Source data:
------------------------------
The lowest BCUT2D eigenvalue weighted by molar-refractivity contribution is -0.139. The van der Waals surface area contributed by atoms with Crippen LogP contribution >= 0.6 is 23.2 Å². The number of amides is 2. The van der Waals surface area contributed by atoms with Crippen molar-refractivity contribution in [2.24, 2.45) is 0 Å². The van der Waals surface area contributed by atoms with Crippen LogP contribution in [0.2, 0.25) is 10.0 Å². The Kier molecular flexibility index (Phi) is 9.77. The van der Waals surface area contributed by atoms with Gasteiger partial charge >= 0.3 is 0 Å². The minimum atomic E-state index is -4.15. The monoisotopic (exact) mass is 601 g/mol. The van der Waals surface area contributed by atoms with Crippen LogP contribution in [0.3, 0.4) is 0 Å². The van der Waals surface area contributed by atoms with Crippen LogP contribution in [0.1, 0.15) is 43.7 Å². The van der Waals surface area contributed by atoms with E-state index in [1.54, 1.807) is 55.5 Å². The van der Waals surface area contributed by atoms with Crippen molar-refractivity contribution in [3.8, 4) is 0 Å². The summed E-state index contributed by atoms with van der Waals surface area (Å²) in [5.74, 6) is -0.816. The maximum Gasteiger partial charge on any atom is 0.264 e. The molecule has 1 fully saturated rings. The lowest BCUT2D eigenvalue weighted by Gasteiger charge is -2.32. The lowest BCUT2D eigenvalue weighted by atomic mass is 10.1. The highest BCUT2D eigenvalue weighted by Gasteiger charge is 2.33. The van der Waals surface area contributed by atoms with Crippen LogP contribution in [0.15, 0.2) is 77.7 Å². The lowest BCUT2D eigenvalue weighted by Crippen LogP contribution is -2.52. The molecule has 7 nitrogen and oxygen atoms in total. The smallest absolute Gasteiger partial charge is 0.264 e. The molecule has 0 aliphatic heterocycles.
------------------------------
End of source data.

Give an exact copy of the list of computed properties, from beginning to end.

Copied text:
The lowest BCUT2D eigenvalue weighted by molar-refractivity contribution is -0.139. The van der Waals surface area contributed by atoms with Crippen LogP contribution >= 0.6 is 23.2 Å². The number of amides is 2. The van der Waals surface area contributed by atoms with Crippen molar-refractivity contribution in [2.24, 2.45) is 0 Å². The van der Waals surface area contributed by atoms with Crippen LogP contribution in [0.2, 0.25) is 10.0 Å². The Kier molecular flexibility index (Phi) is 9.77. The van der Waals surface area contributed by atoms with Gasteiger partial charge >= 0.3 is 0 Å². The minimum atomic E-state index is -4.15. The monoisotopic (exact) mass is 601 g/mol. The van der Waals surface area contributed by atoms with Crippen LogP contribution in [0.3, 0.4) is 0 Å². The van der Waals surface area contributed by atoms with Crippen LogP contribution in [0.1, 0.15) is 43.7 Å². The van der Waals surface area contributed by atoms with E-state index in [1.54, 1.807) is 55.5 Å². The van der Waals surface area contributed by atoms with Crippen molar-refractivity contribution in [3.8, 4) is 0 Å². The summed E-state index contributed by atoms with van der Waals surface area (Å²) in [5.74, 6) is -0.816. The maximum Gasteiger partial charge on any atom is 0.264 e. The molecule has 1 fully saturated rings. The lowest BCUT2D eigenvalue weighted by Gasteiger charge is -2.32. The lowest BCUT2D eigenvalue weighted by atomic mass is 10.1. The highest BCUT2D eigenvalue weighted by Gasteiger charge is 2.33. The van der Waals surface area contributed by atoms with Crippen LogP contribution in [0.15, 0.2) is 77.7 Å². The lowest BCUT2D eigenvalue weighted by Crippen LogP contribution is -2.52. The molecule has 7 nitrogen and oxygen atoms in total. The smallest absolute Gasteiger partial charge is 0.264 e. The molecule has 0 aliphatic heterocycles.